This month (9 December) saw the launch of a unified construction vehicle standard at a high-profile event in London, which will likely have lasting implications for the national road haulage sector and it relationship with vulnerable road users.
Launching the Construction Logistics and Cyclist Safety (CLOCS) Standard for construction logistics: Managing work related road risk at City Hall, London major Boris Johnson pledged that the capital's "cycling revolution" would continue."Cycling in London is getting safer," he asserted.
The mayor is under intense pressure to act after a spate of six cyclist fatalities involving trucks or buses in November brought the total to 14, the same as the whole of 2012.
"We are working very hard to drive up safety standards," said Johnson. "Trucks will have to fit sidebars and audible and visual warnings – all the things that are commonsensical to reduce accidents."
A taskforce has been set up to target the seriously non-compliant operators and in the New Year the mayor will consult on his proposal for a Safer Lorry Charge to be levied on any LGV that is not fitted with basic safety equipment to protect cyclists entering London.
But Johnson turned down calls for LGVs to be banned in rush hour.
The cycle superhighway network will be expanded with a new east-west route between the City and Ealing and a network of ‘quiet ways’ – back streets with green cycle lanes following tube lines – being rolled out. "Cyclists will be segregated where possible but we can’t do that everywhere," said Johnson.
Hendy pays tribute to hauliers
Transport for London (TfL) commissioner Sir Peter Hendy paid tribute to the construction and logistics sectors for "getting onboard" with efforts to reduce casualties, acknowledging the contribution of trade associations including the Road Haulage Association, Freight Transport Assocation and Mineral Products Association (MPA) to the CLOCS process.
TfL commissioned a report in February looking at why construction vehicles were involved in a disproportionately high number of fatal or serious accidents involving cyclists, and in May a series of working parties came together to draft the CLOCS standard."The progress you have made shows how seriously you are taking ownership of road as well as site safety," said Hendy.
Hendy commended the CLOCS standard, which he said replaced 11 different specifications for construction vehicles entering various clients’ London sites.
Highlighting the proliferation of different standards London hauliers have to comply with, Jason Millett, chief operating officer for major projects at Mace, said the firm had made achieving the bronze standard of the Fleet Operator Recognition Scheme (Fors) compulsory in July, and had planned to upgrade this to silver standard in January 2014.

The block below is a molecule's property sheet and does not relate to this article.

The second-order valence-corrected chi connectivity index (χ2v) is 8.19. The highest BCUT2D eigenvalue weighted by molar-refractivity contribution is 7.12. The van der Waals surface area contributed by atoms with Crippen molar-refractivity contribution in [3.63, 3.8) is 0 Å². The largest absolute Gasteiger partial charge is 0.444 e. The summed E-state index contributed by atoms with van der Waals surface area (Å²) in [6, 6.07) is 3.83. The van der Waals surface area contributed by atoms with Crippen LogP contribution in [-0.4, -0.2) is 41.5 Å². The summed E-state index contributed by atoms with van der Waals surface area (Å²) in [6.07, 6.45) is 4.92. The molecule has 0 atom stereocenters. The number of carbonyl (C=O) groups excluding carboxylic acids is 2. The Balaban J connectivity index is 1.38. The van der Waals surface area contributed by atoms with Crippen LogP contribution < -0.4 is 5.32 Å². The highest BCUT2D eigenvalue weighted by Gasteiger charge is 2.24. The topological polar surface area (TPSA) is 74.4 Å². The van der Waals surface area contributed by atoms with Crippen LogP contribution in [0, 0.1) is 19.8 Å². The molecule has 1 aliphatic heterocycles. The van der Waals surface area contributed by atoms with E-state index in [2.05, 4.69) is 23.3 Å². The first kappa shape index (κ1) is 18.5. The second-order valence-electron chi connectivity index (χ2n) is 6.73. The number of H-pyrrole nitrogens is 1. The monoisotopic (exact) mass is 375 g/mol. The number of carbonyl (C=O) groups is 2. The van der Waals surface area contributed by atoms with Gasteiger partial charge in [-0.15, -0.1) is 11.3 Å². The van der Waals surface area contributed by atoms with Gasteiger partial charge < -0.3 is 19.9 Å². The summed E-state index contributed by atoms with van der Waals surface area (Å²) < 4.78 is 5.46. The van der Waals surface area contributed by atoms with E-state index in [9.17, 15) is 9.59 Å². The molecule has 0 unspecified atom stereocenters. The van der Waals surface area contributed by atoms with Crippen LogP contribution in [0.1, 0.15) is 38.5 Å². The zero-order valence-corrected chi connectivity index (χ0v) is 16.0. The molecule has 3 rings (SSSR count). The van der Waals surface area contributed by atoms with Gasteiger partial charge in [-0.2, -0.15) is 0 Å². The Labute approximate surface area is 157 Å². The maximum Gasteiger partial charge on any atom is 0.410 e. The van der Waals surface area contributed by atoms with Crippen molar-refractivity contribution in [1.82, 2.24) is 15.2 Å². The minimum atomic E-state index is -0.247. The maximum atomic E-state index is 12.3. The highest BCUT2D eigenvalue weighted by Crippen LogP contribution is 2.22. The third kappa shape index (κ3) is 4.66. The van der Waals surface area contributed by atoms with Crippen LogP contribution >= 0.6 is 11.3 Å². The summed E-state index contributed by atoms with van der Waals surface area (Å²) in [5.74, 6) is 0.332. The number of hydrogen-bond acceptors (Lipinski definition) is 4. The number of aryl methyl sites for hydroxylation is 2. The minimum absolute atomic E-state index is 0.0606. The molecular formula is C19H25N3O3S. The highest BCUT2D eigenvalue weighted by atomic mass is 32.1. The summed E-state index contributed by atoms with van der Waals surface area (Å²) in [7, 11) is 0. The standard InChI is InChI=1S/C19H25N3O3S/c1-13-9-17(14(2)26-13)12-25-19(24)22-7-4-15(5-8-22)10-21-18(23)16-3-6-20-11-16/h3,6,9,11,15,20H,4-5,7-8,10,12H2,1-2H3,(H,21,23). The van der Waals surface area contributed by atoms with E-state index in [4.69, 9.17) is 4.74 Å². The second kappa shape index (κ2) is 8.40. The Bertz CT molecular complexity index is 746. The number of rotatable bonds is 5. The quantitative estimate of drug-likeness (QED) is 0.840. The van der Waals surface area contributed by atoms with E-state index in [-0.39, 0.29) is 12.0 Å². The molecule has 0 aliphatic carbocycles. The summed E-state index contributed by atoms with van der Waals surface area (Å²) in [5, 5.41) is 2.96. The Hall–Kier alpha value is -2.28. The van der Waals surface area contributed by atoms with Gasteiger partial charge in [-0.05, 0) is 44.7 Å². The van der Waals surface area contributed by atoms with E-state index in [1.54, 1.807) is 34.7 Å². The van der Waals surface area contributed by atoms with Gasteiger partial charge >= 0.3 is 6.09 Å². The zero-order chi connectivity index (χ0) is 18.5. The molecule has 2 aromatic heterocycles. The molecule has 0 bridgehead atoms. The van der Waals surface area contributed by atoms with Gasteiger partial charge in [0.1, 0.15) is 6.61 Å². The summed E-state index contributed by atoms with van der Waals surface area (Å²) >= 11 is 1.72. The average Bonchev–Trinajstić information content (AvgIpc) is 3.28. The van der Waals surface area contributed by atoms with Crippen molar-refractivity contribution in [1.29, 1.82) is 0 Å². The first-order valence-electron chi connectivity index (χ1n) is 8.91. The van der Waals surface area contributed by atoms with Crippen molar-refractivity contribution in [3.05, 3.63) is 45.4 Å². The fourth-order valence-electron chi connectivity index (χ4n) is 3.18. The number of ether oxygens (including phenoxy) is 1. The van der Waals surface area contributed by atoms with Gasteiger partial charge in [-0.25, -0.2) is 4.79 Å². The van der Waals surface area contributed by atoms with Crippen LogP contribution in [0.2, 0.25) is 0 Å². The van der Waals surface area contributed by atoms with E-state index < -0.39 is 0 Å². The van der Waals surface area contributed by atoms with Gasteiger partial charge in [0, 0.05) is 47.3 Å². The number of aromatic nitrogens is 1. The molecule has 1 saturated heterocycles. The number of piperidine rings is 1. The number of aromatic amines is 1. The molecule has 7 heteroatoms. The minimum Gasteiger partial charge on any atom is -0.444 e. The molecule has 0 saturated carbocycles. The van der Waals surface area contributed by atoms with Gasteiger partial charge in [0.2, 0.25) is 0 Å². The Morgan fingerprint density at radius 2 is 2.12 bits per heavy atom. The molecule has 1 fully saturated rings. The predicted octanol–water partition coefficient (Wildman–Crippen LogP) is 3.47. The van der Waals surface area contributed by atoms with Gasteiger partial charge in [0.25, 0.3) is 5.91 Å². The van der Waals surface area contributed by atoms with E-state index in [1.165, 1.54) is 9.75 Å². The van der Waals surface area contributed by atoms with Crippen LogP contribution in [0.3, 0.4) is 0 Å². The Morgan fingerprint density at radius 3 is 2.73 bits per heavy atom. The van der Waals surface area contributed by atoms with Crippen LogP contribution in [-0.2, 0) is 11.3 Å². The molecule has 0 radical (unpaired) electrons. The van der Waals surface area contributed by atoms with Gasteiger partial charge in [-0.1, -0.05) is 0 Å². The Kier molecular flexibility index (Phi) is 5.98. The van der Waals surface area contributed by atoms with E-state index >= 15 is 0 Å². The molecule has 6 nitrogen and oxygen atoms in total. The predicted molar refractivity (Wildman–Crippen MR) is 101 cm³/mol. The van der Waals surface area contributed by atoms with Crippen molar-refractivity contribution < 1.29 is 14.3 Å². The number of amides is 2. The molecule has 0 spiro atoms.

"We will have to re-engage with suppliers and tell them we are now moving to this new [CLOCS] standard," Millett said.
Mark Starosolsky, logistics leader at Laing O’Rourke, said his company fitted the full range of cycle safety equipment and trained its drivers. "The drivers like the safety aids and video recording," he said. "It's difficult to measure the collisions we have avoided, but we think on balance the driver training and safety systems are having a positive effect."
He called on vehicle manufacturers to fit sensors, warning devices and cameras at the factory to reduce cost. "We want safer vehicles and will buy vehicles that have the best safety credentials," Starosolsky said. The company is working with Scania to test a glass panel for the nearside door to allow the driver a direct view to the left. "We will have a prototype on the road in the next couple of weeks and if it works we will roll it out," he added
Laing O’Rourke is also testing a six-wheeler tipper fitted with a Mercedes-Benz Econic low level cab (pictured) more often seen on dustcarts. "These are common in municipal operations; the difference in visibility [compared with high cab tippers] is night and day," said Starosolsky.
Nick Blake, head of product engineering, CVs, at Mercedes-Benz, said that low cabs were available for tippers, estimated to cost around £20,000 more than a conventional vehicle. "They are more expensive but what does a life cost? It is a matter of political will: if they are required on certain contracts, it would happen but there would be some very unhappy hauliers out there," he said.
Enforcement gets into gear
The CLOCS launch heard that the Driver and Vehicle Standards Agency (Vosa and the DSA) and the Metropolitan Police Service have been increasing their enforcement effort targeted on construction vehicles suspected of being seriously non-compliant. The taskforce has issued 553 prohibitions and seized 14 vehicles. "It is starting to make a difference," Evans said. Met police chief superintendent Glyn Jones said cyclist deaths had become a favourite issue for the media but his job was to keep everyone safe on London’s roads. "There were six cyclists killed in 13 days – six pedestrians died in the same period and there was no media comment," he said.